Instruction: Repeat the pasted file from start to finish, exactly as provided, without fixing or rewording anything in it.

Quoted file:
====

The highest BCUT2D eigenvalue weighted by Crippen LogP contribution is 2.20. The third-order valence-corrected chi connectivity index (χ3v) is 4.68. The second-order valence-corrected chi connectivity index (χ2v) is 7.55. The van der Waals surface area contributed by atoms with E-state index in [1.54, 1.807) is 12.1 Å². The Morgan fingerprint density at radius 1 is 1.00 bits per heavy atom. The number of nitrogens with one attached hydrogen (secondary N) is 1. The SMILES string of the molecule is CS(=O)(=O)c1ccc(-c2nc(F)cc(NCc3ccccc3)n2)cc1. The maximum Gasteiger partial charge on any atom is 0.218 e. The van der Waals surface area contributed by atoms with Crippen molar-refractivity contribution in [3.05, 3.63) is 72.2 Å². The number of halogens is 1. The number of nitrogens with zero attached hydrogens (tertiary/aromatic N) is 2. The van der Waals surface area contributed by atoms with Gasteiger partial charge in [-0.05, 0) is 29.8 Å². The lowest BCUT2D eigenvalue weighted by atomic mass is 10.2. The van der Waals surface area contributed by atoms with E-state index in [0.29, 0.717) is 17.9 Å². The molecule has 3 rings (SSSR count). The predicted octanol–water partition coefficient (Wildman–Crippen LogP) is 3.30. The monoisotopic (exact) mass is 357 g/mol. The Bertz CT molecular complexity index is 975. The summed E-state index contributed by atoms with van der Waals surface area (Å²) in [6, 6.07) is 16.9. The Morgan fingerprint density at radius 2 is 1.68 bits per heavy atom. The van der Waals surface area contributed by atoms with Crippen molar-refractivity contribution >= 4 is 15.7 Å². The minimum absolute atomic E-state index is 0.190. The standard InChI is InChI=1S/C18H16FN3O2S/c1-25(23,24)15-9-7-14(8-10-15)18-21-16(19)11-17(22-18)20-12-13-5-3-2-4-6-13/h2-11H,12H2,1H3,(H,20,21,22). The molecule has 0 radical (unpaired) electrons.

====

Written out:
The highest BCUT2D eigenvalue weighted by Crippen LogP contribution is 2.20. The third-order valence-corrected chi connectivity index (χ3v) is 4.68. The second-order valence-corrected chi connectivity index (χ2v) is 7.55. The van der Waals surface area contributed by atoms with E-state index in [1.54, 1.807) is 12.1 Å². The Morgan fingerprint density at radius 1 is 1.00 bits per heavy atom. The number of nitrogens with one attached hydrogen (secondary N) is 1. The SMILES string of the molecule is CS(=O)(=O)c1ccc(-c2nc(F)cc(NCc3ccccc3)n2)cc1. The maximum Gasteiger partial charge on any atom is 0.218 e. The van der Waals surface area contributed by atoms with Crippen molar-refractivity contribution in [3.05, 3.63) is 72.2 Å². The number of halogens is 1. The number of nitrogens with zero attached hydrogens (tertiary/aromatic N) is 2. The van der Waals surface area contributed by atoms with Gasteiger partial charge in [-0.05, 0) is 29.8 Å². The lowest BCUT2D eigenvalue weighted by atomic mass is 10.2. The van der Waals surface area contributed by atoms with E-state index in [0.29, 0.717) is 17.9 Å². The molecule has 3 rings (SSSR count). The predicted octanol–water partition coefficient (Wildman–Crippen LogP) is 3.30. The monoisotopic (exact) mass is 357 g/mol. The Bertz CT molecular complexity index is 975. The summed E-state index contributed by atoms with van der Waals surface area (Å²) in [6, 6.07) is 16.9. The Morgan fingerprint density at radius 2 is 1.68 bits per heavy atom. The van der Waals surface area contributed by atoms with Crippen molar-refractivity contribution >= 4 is 15.7 Å². The minimum absolute atomic E-state index is 0.190. The standard InChI is InChI=1S/C18H16FN3O2S/c1-25(23,24)15-9-7-14(8-10-15)18-21-16(19)11-17(22-18)20-12-13-5-3-2-4-6-13/h2-11H,12H2,1H3,(H,20,21,22). The molecule has 0 radical (unpaired) electrons.